“The big bass drum led the parade, all in a Mardi Gras Day!”
IT IS ALMOST MARDI GRAS, which is quite famously celebrated in New Orleans. Though many cities and towns through the US have their own versions of the carnival season, the one in New Orleans is the largest and most decadent of them all. So what better place to visit on our literary road trip this weekend than NOLA?
New Orleans is one of my favorite cities. It is a city where brunch is practically a religion, coffee is strong with chicory, late nights are as commonplace as sleeping in, and nearly everyone who visits will go home with an interesting story. It is also a city that has at times a seedy history, but also one that is rich with music, food and culture. Influences in the city include the micro-cultures of the French, Spanish, German, Irish, First Nations and Caribbean islands (to name a few). The Cajuns and the Creoles born of this area have for many years defined what people think of when they hear about New Orleans.
Though tourists often visit for the spectacle, those who know and love New Orleans understand that the true beauty of the Crescent City is in the people, their love of music and family, and the land which graces the curves of the Mississippi and Lake Pontchartrain.
So let’s get down to the YA books that have feature the Big Easy. And if you feel so inspired, maybe google some creole and cajun recipes (cajun redfish, dirty rice, jambalaya, shrimp po’ boys and muffalettas are a great place to start), throw on some jazz or zydeco, and have yourself a little festival in your living room! There is one book in this list that isn’t exactly YA, but it would feel wrong to not include Anne Rice, and I certainly read it while in junior high so I’m counting it. Anyway…
Off we go!
Out of the Easy by Ruta Sepetys
It’s 1950, and as the French Quarter of New Orleans simmers with secrets, seventeen-year-old Josie Moraine is silently stirring a pot of her own. Known among locals as the daughter of a brothel prostitute, Josie wants more out of life than the Big Easy has to offer.
She devises a plan to get out, but a mysterious death in the Quarter leaves Josie tangled in an investigation that will challenge her allegiance to her mother, her conscience, and Willie Woodley, the brusque madam on Conti Street. Josie is caught between the dream of an elite college and a clandestine underworld. New Orleans lures her in her quest for truth, dangling temptation at every turn, and escalating to the ultimate test.
With characters as captivating as those in her internationally bestselling novel Between Shades of Gray, Ruta Sepetys skillfully creates a rich story of secrets, lies, and the haunting reminder that decisions can shape our destiny.
The Iron King by Julie Kagawa
Something has always felt slightly off in Meghan’s life, ever since her father disappeared before her eyes when she was six. She has never quite fit in at school or at home.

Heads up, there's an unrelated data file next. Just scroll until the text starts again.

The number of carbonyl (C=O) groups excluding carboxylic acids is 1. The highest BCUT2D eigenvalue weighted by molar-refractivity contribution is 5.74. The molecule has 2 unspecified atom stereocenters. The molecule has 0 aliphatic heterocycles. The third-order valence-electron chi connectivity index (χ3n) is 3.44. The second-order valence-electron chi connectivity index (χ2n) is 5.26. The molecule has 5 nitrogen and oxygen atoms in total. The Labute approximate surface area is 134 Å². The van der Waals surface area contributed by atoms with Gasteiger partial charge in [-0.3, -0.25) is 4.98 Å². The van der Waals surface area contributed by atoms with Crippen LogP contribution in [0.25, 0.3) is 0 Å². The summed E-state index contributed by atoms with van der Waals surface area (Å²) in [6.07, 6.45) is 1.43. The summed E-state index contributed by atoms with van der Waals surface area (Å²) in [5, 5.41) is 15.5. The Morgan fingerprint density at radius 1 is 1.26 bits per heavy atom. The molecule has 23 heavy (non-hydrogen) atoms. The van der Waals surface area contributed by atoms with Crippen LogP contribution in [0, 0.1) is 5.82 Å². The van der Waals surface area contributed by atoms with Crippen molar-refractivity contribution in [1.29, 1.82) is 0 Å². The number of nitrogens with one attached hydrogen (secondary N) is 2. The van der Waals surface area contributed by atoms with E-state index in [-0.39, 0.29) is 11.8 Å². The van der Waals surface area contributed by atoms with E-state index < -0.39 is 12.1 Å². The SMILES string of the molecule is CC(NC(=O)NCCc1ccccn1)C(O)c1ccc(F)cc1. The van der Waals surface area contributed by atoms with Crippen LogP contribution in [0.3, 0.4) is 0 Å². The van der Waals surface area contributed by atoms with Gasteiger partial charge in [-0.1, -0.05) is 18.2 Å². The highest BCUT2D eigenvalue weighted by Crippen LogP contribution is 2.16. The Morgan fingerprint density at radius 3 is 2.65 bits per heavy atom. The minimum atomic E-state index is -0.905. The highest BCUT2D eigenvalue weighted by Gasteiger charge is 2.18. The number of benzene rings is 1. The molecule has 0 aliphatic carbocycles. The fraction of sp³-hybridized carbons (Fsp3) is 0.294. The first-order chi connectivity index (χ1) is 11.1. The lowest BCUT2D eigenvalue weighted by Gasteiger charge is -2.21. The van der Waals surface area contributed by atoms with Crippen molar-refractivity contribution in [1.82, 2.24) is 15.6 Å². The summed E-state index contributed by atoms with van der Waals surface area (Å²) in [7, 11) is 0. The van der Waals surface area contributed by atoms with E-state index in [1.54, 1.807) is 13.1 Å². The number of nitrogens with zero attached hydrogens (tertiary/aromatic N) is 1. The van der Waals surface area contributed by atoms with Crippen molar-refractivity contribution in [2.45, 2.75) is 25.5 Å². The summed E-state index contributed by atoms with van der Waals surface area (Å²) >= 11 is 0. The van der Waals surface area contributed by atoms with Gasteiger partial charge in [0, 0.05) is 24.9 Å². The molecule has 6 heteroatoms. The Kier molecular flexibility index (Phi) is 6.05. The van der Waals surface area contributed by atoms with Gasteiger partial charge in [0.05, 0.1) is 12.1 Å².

When a dark stranger begins watching her from afar, and her prankster best friend becomes strangely protective of her, Meghan senses that everything she’s known is about to change.
But she could never have guessed the truth – that she is the daughter of a mythical faery king and is a pawn in a deadly war. Now Meghan will learn just how far she’ll go to save someone she cares about, to stop a mysterious evil, no faery creature dare face; and to find love with a young prince who might rather see her dead than let her touch his icy heart.
Interview with the Vampire by Anne Rice
The time is now.
We are in a small room with the vampire, face to face, as he speaks—as he pours out the hypnotic, shocking, moving, and erotically charged confessions of his first two hundred years as one of the living dead…
He speaks quietly, plainly, even gently…carrying us back to the night when he departed human existence as the heir—young, romantic, cultivated—to a great Louisiana plantation, and was inducted by the radiant and sinister Lestat into the other, the “endless” life…learning first to sustain himself on the blood of cocks and rats caught in the raffish streets of New Orleans, then on the blood of human beings…to the years when, moving away from his final human ties under the tutelage of the hated yet necessary Lestat, he gradually embraces the habits, hungers, feelings of vampirism: the detachment, the hardened will, the “superior” sensual pleasures.
Upside Down in the Middle of Nowhere by Julie Lamana
Armani Curtis can think about only one thing: her tenth birthday. All her friends are coming to her party, her mama is making a big cake, and she has a good feeling about a certain wrapped box. Turning ten is a big deal to Armani. It means she’s older, wiser, more responsible. But when Hurricane Katrina hits the Lower Nines of New Orleans, Armani realizes that being ten means being brave, watching loved ones die, and mustering all her strength to help her family weather the storm.
A powerful story of courage and survival, Upside Down in the Middle of Nowhere celebrates the miraculous power of hope and love in the face of the unthinkable.
And add to this list: pretty much everything else by Anne Rice and, of course, Tenneseee Williams. And many others.
Though I moved out of New Orleans a few years before Katrina, it remains a city that I care very much about, and one that I still follow with their news, sports, challenges and triumphs. I don’t know if New Orleans will ever be back to the way it was.
If you have never visited, I hope you will; it is a city well worth the time to explore and enjoy for more than just a few drinks on Bourbon Street. If you live there now, I hope you are well and enjoying each day of Carnival.
Laissez les bons temps rouler! Happy Mardi Gras!